Blog Article

How Transparent Environmental Sustainability is Good for Business and Blockchain


Matt Rickard, Caroline Young

Publishing date


It's Climate Week! We wanted to talk to members of the Stellar ecosystem to find out: can blockchain and environmental sustainability co-exist? How does blockchain factor into their plans to create a more sustainable and inclusive future? And what compelled them to build on Stellar?

The Blue Marble team was kind enough to answer these pressing questions. An environmentally sound NFT marketplace, the Blue Marble is designed to support innovative social and environmental campaigns. Founded by founders Matt Rickard and Steve Walker, the Blue Marble is accredited by the European Biochar Certification (EBC) for its work in leveraging the Stellar blockchain to issue carbon removal credits.

Matt takes it away and pens his thoughts below.


As governments look to implement policies and programs to address the emergency around climate change, the business sector also continues to understand and evolve its role in ensuring environmental sustainability. Brands can no longer turn a blind eye and ignore the issues driven by consumer sentiment, with numerous surveys demonstrating that consumers will be more loyal to a company that supports social or environmental issues.

Highlights from Deloitte’s #GetOutInFront research show just how much consumers care about issues like sustainability. When asked to rate how they feel about a long list of societal concerns:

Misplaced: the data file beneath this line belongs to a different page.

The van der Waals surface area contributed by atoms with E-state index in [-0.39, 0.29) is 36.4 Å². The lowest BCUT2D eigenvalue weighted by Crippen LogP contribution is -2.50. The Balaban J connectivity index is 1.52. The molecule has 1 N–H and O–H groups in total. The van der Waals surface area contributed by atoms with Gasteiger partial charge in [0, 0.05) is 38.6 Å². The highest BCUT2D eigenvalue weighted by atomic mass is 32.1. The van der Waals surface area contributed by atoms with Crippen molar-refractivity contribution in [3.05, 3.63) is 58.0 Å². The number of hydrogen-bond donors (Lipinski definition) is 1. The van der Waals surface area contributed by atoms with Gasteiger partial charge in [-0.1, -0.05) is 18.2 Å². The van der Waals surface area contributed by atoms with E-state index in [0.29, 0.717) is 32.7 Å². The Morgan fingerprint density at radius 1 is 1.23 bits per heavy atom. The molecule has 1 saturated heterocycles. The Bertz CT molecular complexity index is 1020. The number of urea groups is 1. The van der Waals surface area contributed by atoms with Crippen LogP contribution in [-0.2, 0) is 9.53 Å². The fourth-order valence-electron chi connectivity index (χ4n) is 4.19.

• 64% of consumers list recycling and reusing among their top threes
  • Another 64% list reducing single-use plastics in the top three
  • 62% feel strongly about tackling air pollution.

However, when Deloitte compared responses across countries, reducing carbon emissions was a near-universal priority!

For a healthy relationship with your customers, trust is everything. And brands that possess a business strategy ensuring their company is sustainable and environmentally friendly will cement trust that builds long-term loyalty among their consumers.

For example, did you know that:

  • 92% of consumers say they’re more likely to trust brands that are environmentally or socially conscious – Forbes